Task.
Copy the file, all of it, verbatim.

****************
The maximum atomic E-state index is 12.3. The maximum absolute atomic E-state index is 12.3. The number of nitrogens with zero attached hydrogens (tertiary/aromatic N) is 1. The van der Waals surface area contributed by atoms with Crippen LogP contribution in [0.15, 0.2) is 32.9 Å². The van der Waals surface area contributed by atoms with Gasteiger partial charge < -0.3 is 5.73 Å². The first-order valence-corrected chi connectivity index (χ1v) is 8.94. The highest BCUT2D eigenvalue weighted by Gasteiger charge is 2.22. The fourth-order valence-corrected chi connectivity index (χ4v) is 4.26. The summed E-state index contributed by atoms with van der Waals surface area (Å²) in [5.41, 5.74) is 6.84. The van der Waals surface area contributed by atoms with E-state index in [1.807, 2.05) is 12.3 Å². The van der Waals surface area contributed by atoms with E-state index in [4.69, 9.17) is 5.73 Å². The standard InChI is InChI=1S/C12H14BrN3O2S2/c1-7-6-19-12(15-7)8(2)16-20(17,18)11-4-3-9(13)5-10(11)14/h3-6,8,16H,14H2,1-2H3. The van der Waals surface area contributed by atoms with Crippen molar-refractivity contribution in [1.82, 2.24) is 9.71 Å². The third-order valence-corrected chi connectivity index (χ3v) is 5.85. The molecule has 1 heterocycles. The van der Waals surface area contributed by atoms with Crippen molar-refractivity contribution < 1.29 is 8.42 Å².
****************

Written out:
The maximum atomic E-state index is 12.3. The maximum absolute atomic E-state index is 12.3. The number of nitrogens with zero attached hydrogens (tertiary/aromatic N) is 1. The van der Waals surface area contributed by atoms with Crippen LogP contribution in [0.15, 0.2) is 32.9 Å². The van der Waals surface area contributed by atoms with Gasteiger partial charge < -0.3 is 5.73 Å². The first-order valence-corrected chi connectivity index (χ1v) is 8.94. The highest BCUT2D eigenvalue weighted by Gasteiger charge is 2.22. The fourth-order valence-corrected chi connectivity index (χ4v) is 4.26. The summed E-state index contributed by atoms with van der Waals surface area (Å²) in [5.41, 5.74) is 6.84. The van der Waals surface area contributed by atoms with E-state index in [1.807, 2.05) is 12.3 Å². The van der Waals surface area contributed by atoms with E-state index in [4.69, 9.17) is 5.73 Å². The standard InChI is InChI=1S/C12H14BrN3O2S2/c1-7-6-19-12(15-7)8(2)16-20(17,18)11-4-3-9(13)5-10(11)14/h3-6,8,16H,14H2,1-2H3. The van der Waals surface area contributed by atoms with Crippen molar-refractivity contribution in [1.82, 2.24) is 9.71 Å². The third-order valence-corrected chi connectivity index (χ3v) is 5.85. The molecule has 1 heterocycles. The van der Waals surface area contributed by atoms with Crippen molar-refractivity contribution < 1.29 is 8.42 Å².